Sudden plumbing malfunctions, like a burst pipe, are usually covered by your home insurance policy. Gradual damage and other side-effects of faulty plumbing, like mold, may not be covered.
your home insurance, water damage and other fallout from plumbing disasters will be covered under dwelling coverage or property coverage. Things like sewage backup may need to be added to your insurance plan separately.
To help you figure out what is and isn’t covered, the insurance super app
Jerry is here with the answers to whether your home insurance policy covers plumbing repairs.
Does homeowners insurance cover plumbing?
Burst pipes and sudden plumbing issues should be covered by your homeowners insurance. There are different types of coverage in your homeowners insurance plan that apply to different kinds of damage.
Types of coverage
Dwelling Coverage: This clause of your homeowners insurance covers damage to the actual structure of your home. Walls, floorboards, and the roof fall under this type of coverage. It may also cover appliances that are built into your home, such as water heaters.
Property Coverage: If a plumbing problem results in damage to your furniture, clothing, or other personal belongings, this clause of your policy will reimburse you for your loss. However, more expensive items, like jewelry, may only be covered up to a certain amount. You can adjust this section of your policy if you require additional coverage.
Additional Living Expenses (ALE) Coverage: If you need to relocate while repairs are being made, ALE coverage will reimburse you for hotel stays, meals, and travel expenses. It is also called “loss of use” coverage.
What plumbing damage isn’t covered?
Damage that results from negligence may not be covered. It’s important to maintain your home’s plumbing and fix small problems right away. If you notice that there’s a small leak from an appliance or a pipe, address the leak as soon as possible.
Things like mold, old pipes, or improperly installed plumbing may not be covered as they don’t fall under sudden plumbing damage. It is considered the homeowner’s responsibility to prevent these problems or replace faulty plumbing before issues occur. However, it’s possible to add these conditions to your existing policy.
Bellied, or sunken, pipes are often not covered by homeowners insurance. Sewage and water waste lines often will only be covered if the damage is a result of poor workmanship, the pipe’s location, or an “act of God.” You can add additional riders or endorsements to your insurance to make sure these are covered.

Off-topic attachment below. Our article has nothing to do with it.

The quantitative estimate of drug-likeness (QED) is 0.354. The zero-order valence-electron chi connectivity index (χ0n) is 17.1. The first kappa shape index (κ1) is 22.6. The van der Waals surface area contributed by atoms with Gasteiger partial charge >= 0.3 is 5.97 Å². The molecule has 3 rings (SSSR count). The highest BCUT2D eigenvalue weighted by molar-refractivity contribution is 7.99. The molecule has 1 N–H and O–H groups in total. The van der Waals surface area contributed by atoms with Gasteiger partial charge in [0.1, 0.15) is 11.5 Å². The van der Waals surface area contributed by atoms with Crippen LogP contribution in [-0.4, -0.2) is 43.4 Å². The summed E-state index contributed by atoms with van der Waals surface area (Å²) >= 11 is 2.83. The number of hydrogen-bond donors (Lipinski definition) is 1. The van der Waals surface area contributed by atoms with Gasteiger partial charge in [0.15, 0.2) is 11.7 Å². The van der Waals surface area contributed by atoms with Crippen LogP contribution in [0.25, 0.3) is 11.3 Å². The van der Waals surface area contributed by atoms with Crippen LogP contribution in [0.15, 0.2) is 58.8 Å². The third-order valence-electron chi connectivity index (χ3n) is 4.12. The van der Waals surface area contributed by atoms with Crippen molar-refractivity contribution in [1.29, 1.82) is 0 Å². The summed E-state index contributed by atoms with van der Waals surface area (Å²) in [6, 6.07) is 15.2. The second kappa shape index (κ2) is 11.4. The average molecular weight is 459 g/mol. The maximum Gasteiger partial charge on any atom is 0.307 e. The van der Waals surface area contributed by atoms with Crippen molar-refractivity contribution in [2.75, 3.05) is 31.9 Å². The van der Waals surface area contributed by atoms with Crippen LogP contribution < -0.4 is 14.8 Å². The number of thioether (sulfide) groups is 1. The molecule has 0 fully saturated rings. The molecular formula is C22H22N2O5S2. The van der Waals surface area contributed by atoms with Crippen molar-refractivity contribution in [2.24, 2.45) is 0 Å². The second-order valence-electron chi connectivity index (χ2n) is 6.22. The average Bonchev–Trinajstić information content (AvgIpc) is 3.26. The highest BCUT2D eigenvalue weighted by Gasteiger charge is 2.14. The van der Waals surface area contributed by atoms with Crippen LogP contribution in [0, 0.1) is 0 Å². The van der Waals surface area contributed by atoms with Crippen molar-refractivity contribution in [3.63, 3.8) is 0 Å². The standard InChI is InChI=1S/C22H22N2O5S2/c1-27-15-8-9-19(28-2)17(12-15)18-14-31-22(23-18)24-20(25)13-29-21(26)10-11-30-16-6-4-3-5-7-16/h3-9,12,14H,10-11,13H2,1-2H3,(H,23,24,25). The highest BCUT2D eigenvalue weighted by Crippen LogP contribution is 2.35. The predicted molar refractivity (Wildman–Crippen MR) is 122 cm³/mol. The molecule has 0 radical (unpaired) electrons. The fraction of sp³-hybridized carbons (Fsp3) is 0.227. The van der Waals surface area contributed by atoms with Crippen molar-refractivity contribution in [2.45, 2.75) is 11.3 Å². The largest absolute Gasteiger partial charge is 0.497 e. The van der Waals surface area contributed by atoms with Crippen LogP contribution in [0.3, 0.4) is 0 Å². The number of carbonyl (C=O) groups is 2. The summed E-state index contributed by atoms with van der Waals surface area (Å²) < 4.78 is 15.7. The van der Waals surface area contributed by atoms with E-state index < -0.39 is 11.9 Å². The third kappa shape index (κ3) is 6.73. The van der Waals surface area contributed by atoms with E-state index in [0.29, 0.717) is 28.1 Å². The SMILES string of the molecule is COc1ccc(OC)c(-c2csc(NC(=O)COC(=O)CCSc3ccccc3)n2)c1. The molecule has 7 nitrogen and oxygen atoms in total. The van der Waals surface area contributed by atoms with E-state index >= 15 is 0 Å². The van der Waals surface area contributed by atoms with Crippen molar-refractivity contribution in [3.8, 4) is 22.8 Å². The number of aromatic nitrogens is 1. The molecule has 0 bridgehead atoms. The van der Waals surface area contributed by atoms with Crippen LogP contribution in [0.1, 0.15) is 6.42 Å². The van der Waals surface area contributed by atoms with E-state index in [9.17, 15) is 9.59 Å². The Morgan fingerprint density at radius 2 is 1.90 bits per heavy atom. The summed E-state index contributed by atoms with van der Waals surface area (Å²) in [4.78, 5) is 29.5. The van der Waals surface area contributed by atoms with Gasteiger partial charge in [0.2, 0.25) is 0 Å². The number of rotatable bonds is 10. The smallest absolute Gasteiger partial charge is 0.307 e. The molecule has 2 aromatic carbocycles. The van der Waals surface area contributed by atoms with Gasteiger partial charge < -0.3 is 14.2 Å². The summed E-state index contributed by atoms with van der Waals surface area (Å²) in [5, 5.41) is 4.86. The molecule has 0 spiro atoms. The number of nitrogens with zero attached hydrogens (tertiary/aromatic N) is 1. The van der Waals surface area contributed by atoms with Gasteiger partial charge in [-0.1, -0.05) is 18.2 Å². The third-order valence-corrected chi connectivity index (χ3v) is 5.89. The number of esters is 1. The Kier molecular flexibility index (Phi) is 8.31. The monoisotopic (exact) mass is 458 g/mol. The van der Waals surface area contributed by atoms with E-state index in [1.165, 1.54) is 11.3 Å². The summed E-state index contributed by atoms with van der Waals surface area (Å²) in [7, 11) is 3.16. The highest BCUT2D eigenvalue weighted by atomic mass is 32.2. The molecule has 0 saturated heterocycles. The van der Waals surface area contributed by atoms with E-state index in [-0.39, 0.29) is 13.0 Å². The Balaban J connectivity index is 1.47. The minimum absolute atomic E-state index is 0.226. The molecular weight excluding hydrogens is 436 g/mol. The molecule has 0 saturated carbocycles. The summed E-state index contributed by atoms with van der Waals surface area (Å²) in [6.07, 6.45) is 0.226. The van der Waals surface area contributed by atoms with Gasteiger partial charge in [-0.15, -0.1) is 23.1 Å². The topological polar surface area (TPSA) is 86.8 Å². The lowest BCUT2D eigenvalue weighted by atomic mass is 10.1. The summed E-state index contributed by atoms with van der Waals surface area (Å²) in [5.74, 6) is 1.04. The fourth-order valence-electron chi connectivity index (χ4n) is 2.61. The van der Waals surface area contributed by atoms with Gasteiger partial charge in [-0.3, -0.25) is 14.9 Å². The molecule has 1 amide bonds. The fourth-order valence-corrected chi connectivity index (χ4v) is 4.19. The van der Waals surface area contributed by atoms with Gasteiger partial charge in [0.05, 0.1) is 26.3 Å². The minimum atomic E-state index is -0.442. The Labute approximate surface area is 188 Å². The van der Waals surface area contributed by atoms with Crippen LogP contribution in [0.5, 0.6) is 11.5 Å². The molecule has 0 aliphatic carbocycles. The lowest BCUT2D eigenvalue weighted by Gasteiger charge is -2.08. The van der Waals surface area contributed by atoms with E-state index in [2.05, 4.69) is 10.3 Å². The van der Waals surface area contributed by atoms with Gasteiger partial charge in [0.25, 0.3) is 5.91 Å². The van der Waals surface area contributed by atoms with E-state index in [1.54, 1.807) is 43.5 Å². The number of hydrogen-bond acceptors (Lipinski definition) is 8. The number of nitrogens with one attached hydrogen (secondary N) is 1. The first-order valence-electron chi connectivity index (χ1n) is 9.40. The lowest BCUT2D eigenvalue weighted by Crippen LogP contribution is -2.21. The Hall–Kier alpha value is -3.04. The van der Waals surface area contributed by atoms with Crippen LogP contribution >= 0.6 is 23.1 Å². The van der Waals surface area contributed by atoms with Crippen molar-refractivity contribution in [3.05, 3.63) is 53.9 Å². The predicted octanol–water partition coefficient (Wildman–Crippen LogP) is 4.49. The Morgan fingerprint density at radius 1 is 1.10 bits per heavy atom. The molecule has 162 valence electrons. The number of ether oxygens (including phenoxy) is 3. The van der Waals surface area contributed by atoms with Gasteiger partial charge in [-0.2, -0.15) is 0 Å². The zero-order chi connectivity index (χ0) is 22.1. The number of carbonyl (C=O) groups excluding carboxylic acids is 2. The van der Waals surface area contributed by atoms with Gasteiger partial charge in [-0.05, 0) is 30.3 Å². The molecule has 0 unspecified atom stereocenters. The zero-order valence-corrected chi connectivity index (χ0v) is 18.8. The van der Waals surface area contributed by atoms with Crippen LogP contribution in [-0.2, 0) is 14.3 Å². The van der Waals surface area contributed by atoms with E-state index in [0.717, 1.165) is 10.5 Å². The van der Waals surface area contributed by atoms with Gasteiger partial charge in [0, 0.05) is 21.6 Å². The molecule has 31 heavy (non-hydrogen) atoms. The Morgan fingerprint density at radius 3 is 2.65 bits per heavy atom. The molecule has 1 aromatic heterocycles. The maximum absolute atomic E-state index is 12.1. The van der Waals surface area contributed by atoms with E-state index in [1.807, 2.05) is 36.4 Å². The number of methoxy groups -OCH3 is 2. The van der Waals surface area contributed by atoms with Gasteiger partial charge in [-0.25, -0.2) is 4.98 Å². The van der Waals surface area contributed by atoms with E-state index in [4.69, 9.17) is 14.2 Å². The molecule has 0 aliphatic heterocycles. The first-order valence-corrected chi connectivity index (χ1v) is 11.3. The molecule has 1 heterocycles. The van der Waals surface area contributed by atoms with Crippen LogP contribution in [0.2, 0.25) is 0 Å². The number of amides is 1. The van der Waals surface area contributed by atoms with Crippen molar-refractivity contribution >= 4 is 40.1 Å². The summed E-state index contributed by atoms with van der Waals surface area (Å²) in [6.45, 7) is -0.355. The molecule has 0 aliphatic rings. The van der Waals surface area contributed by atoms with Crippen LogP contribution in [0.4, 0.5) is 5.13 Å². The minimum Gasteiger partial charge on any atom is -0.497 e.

Key Takeaway: Mold, sewage backup, and damage resulting from negligence may not be covered by your homeowners insurance.
How to prevent plumbing problems
Check your plumbing on a regular basis to prevent any major problems. You may hear dripping in the wall or a part of your home may smell musty if there is something wrong. If you can’t access an area of pipes but believe there is a leak, get it checked out as soon as possible.
Replacing old pipes can make a huge difference in keeping your home’s plumbing issue-free. Additionally, winterizing pipes to prevent freezing is a good idea if you live in a colder area. If you’re going away on a trip, leave your home at a comfortable temperature to avoid frozen pipes.
What if I find a leak in my home?
If you find an active leak in your home, address it right away. You must stop the leak as soon as possible to prevent further damage.
Turn off the water supply
Turn off the water supply as soon as possible. If the leak is localized to a specific area, such as a laundry room or under the sink, shut off the corresponding valve. It may be necessary to shut off the water supply for the whole house if the leak is coming from a pipe.
Document the damage
Take photos of the leak and anywhere that water has spread. It’s important to have photos to provide your home insurance agent if you make a damage claim. Taking a moment to document the plumbing issue can save you a lot of hassle in the long run.
Shut off sources of electricity
If there is water on the floor or the ceiling, turn off any electrical appliances or sources that could pose a shock hazard.
Elevate furniture and belongings
If water has spread over the floor, remove anything that could be damaged. Although homeowners insurance may cover some water damage to personal property, try and prevent as much damage as possible.
Remove water as soon as possible
Standing water can continue to damage your home even after the leak has been stopped. Floors and baseboards can absorb water and buckle. Water also may run down vents or walls. If the water level is considerable, you may need to use a pump to remove it.
Initiate a claim with your homeowners insurance provider
Contact your homeowners insurance and let them know what happened. Home insurance usually covers plumbing repairs resulting from burst pipes and other unavoidable plumbing issues. Depending on your policy, you may be reimbursed for repairs and other costs.
Key Takeaway: If you find a leak in your home, address it as soon as possible to prevent further damage.
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